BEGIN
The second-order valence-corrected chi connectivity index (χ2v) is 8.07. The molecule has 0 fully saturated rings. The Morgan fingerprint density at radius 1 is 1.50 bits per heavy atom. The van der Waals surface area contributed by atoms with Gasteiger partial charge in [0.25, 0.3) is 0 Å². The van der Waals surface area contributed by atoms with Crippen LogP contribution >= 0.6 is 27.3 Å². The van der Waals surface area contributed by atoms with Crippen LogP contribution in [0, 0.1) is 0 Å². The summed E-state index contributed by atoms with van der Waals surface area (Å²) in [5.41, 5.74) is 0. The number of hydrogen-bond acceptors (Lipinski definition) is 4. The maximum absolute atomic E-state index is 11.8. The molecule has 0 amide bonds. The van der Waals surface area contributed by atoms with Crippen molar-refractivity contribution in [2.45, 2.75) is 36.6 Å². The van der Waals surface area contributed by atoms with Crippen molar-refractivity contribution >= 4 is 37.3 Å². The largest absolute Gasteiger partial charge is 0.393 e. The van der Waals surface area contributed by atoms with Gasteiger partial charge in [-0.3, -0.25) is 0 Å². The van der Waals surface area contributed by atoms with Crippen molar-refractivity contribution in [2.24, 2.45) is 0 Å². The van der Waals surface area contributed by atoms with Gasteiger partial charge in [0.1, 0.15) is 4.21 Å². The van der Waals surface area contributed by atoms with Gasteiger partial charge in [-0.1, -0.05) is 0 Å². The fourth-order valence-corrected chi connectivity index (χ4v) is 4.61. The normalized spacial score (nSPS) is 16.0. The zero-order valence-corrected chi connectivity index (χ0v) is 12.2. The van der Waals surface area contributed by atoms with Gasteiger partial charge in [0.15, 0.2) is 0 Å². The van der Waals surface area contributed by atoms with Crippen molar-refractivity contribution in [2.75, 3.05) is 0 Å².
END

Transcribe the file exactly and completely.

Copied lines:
The second-order valence-corrected chi connectivity index (χ2v) is 8.07. The molecule has 0 fully saturated rings. The Morgan fingerprint density at radius 1 is 1.50 bits per heavy atom. The van der Waals surface area contributed by atoms with Gasteiger partial charge in [0.25, 0.3) is 0 Å². The van der Waals surface area contributed by atoms with Crippen LogP contribution >= 0.6 is 27.3 Å². The van der Waals surface area contributed by atoms with Crippen LogP contribution in [0, 0.1) is 0 Å². The summed E-state index contributed by atoms with van der Waals surface area (Å²) in [5.41, 5.74) is 0. The number of hydrogen-bond acceptors (Lipinski definition) is 4. The maximum absolute atomic E-state index is 11.8. The molecule has 0 amide bonds. The van der Waals surface area contributed by atoms with Crippen molar-refractivity contribution in [2.45, 2.75) is 36.6 Å². The van der Waals surface area contributed by atoms with Crippen molar-refractivity contribution >= 4 is 37.3 Å². The largest absolute Gasteiger partial charge is 0.393 e. The van der Waals surface area contributed by atoms with Gasteiger partial charge in [-0.3, -0.25) is 0 Å². The van der Waals surface area contributed by atoms with Crippen molar-refractivity contribution in [2.24, 2.45) is 0 Å². The van der Waals surface area contributed by atoms with Gasteiger partial charge in [0.1, 0.15) is 4.21 Å². The van der Waals surface area contributed by atoms with Gasteiger partial charge in [-0.1, -0.05) is 0 Å². The fourth-order valence-corrected chi connectivity index (χ4v) is 4.61. The normalized spacial score (nSPS) is 16.0. The zero-order valence-corrected chi connectivity index (χ0v) is 12.2. The van der Waals surface area contributed by atoms with Gasteiger partial charge in [0.15, 0.2) is 0 Å². The van der Waals surface area contributed by atoms with Crippen molar-refractivity contribution in [2.75, 3.05) is 0 Å².